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******

 Jonathots, Jr.!

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Do-cision … August 19, 2012

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“It is appointed unto a man once to die, and then the judgment…”

On this the atheist and the believer agree. Someday, in some way, we all will have a final evaluation based upon what we do. So perhaps we should take another look at the process by which we, as human beings, decide to do things.

If you will allow me a bit of simplicity, I think the approach to achievement falls under two different categories: do-cision and diss-cision. In other words, there are those who do and others who have developed a complicated process of determining the best way to “diss,” or say no, to opportunity.

Here is an interesting little piece of insight: there is plenty of money, plenty of business, plenty of jobs and plenty of commerce available at this time in our country to pull us out of this economic decline. The truth of the matter is, those individuals who have the most power to contribute and assist in a recovery are frightened, nervous and basically refuse to do anything but “wait out” the circumstances and hoard what they’ve got. It is a regressive attitude in the realm of business, which has changed us from being a country of do-cision to diss-cision.

Somehow or another, we’ve convinced ourselves that turning down possibility makes us appear to be more mature, studious and grown-up. We don’t want to come across as careless and fly-by-night, so it’s just safer, generally speaking, to diss every idea that comes our way and when it ends up failing due to lack of support, pointing to the evidence that we chose well by being one of the contributors to snuffing out what could have been a great inspiration.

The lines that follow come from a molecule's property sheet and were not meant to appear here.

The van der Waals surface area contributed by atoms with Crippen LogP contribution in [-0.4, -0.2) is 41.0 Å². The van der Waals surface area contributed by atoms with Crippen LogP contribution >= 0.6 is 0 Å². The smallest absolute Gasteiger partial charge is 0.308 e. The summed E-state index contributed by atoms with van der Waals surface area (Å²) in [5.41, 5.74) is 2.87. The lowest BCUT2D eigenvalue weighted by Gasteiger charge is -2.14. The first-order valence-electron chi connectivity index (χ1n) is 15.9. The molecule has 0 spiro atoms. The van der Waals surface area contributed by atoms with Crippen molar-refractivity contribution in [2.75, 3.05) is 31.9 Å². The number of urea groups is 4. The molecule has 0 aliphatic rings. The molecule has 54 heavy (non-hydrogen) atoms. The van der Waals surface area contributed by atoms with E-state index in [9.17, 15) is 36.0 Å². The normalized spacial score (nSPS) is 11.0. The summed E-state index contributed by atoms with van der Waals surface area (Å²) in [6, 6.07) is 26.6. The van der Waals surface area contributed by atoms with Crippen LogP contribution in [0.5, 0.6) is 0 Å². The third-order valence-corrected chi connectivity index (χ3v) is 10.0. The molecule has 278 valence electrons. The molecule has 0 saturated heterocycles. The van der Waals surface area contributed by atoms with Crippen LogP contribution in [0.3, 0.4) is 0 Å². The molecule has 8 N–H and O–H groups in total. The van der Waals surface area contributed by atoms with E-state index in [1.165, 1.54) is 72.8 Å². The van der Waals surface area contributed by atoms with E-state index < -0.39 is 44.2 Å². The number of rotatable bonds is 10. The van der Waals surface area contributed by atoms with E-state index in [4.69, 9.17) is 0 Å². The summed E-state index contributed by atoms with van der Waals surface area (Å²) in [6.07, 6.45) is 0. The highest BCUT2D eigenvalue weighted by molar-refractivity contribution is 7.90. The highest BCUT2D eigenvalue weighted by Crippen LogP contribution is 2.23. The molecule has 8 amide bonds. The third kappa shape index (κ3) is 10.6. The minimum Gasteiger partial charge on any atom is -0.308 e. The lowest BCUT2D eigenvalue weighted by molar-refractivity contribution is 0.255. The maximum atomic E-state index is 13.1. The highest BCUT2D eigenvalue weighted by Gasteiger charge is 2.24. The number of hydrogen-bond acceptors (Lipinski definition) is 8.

Here is my blatant statement: You’ve got to end up saying yes to more things in your life than no.

If you don’t, you will end up with a personality which is possessed with caution, riddled with insecurity and devoid of the excitement which allows for joy to find a home. The power in life is not in making correct decisions. The real energy in living a human existence is in knowing that correct decisions can only be made while we’re doing something with a little bit of faith and evolving with what we are learning as we go.

So for me it’s become quite elementary. I ask myself seven questions when I realize that some sort of fresh innovation has been offered to me. I thought you might find them interesting. Because for certain, when I pass away, I want my family and friends to be able to say that Jonathan Richard Cring was involved in do-cision instead of spending all of his time shaking his head with diss-cision. So here are my seven:

1.  Will what I’m about to do hurt anyone or anything? (Of course, sometimes we don’t know. Our best guess is often all we have.)

2.  Am I willing to adjust to the changes necessary to make an idea work without being stubborn?

3.  Does it resemble something that I believe in?

4.  Can I fail at this particular adventure without sprouting some shame?

5.  Does it appear to be pretty good timing?

6.  Would I back it if I weren’t fronting it?

7.  And finally, will I be proud to have been a part?

There you go. Now, some of the answers may be yes and some no, and you may have to split the difference. But we do need to avoid two nasty axioms which are presently smothering our society: “Better safe than sorry” and “I think I will err on the side of caution.” That particular duet of shivering emotional jello is keeping many people from trying the things that will at least take them down the right road towards success.

We have to do-cide if we’re going to mess with it or if we’re going to leave the mess alone. Historically, leaving messes alone only makes the messes stinkier and draw flies. It is a time for do-cision–to crawl out of the cardboard box where we are hiding in diss-cision.

The Bible makes it clear–to have it in your power to do good and refuse to do it is sin. So while we debate various sins of the flesh and what we might deem to be obvious evil, the greatest dangers are those Godsent miracles that come our way, which we ignore and refuse to pursue. Yes, I will tell you bluntly–your Judgment Day and my Judgment Day will be much more centered around what we fail to do instead of what we actually launched out into the deep and tried.

Do-cision–an attitude that is predisposed to chase a dream instead of sitting around with aged hands, sipping tea … wishing we had.